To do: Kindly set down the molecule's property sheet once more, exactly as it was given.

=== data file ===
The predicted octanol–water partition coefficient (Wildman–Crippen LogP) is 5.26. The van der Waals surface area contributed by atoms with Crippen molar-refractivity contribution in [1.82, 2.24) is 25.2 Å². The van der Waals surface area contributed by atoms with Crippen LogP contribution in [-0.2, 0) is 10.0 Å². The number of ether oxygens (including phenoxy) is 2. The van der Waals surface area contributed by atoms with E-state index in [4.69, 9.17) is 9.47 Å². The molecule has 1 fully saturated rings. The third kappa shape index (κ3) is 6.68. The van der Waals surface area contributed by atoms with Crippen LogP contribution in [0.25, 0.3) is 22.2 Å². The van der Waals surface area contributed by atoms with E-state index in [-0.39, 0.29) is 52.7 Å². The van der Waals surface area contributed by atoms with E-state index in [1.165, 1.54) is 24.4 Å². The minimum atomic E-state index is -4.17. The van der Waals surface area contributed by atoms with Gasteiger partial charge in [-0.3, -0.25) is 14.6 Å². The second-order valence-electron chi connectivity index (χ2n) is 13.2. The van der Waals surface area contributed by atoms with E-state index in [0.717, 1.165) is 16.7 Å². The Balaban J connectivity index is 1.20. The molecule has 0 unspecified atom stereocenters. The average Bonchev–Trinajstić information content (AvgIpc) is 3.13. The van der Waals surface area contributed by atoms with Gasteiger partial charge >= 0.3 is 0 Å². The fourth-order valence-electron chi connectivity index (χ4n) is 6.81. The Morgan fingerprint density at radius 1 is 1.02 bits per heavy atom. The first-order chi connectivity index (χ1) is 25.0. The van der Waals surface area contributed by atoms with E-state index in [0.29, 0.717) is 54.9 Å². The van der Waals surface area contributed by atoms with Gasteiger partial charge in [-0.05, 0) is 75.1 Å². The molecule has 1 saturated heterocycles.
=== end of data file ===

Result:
The predicted octanol–water partition coefficient (Wildman–Crippen LogP) is 5.26. The van der Waals surface area contributed by atoms with Crippen molar-refractivity contribution in [1.82, 2.24) is 25.2 Å². The van der Waals surface area contributed by atoms with Crippen LogP contribution in [-0.2, 0) is 10.0 Å². The number of ether oxygens (including phenoxy) is 2. The van der Waals surface area contributed by atoms with E-state index in [4.69, 9.17) is 9.47 Å². The molecule has 1 fully saturated rings. The third kappa shape index (κ3) is 6.68. The van der Waals surface area contributed by atoms with Crippen LogP contribution in [0.25, 0.3) is 22.2 Å². The van der Waals surface area contributed by atoms with E-state index in [-0.39, 0.29) is 52.7 Å². The van der Waals surface area contributed by atoms with E-state index in [1.165, 1.54) is 24.4 Å². The minimum atomic E-state index is -4.17. The van der Waals surface area contributed by atoms with Gasteiger partial charge in [-0.3, -0.25) is 14.6 Å². The second-order valence-electron chi connectivity index (χ2n) is 13.2. The van der Waals surface area contributed by atoms with E-state index in [0.717, 1.165) is 16.7 Å². The Balaban J connectivity index is 1.20. The molecule has 0 unspecified atom stereocenters. The average Bonchev–Trinajstić information content (AvgIpc) is 3.13. The van der Waals surface area contributed by atoms with Gasteiger partial charge >= 0.3 is 0 Å². The fourth-order valence-electron chi connectivity index (χ4n) is 6.81. The Morgan fingerprint density at radius 1 is 1.02 bits per heavy atom. The first-order chi connectivity index (χ1) is 25.0. The van der Waals surface area contributed by atoms with E-state index in [0.29, 0.717) is 54.9 Å². The van der Waals surface area contributed by atoms with Gasteiger partial charge in [-0.05, 0) is 75.1 Å². The molecule has 1 saturated heterocycles.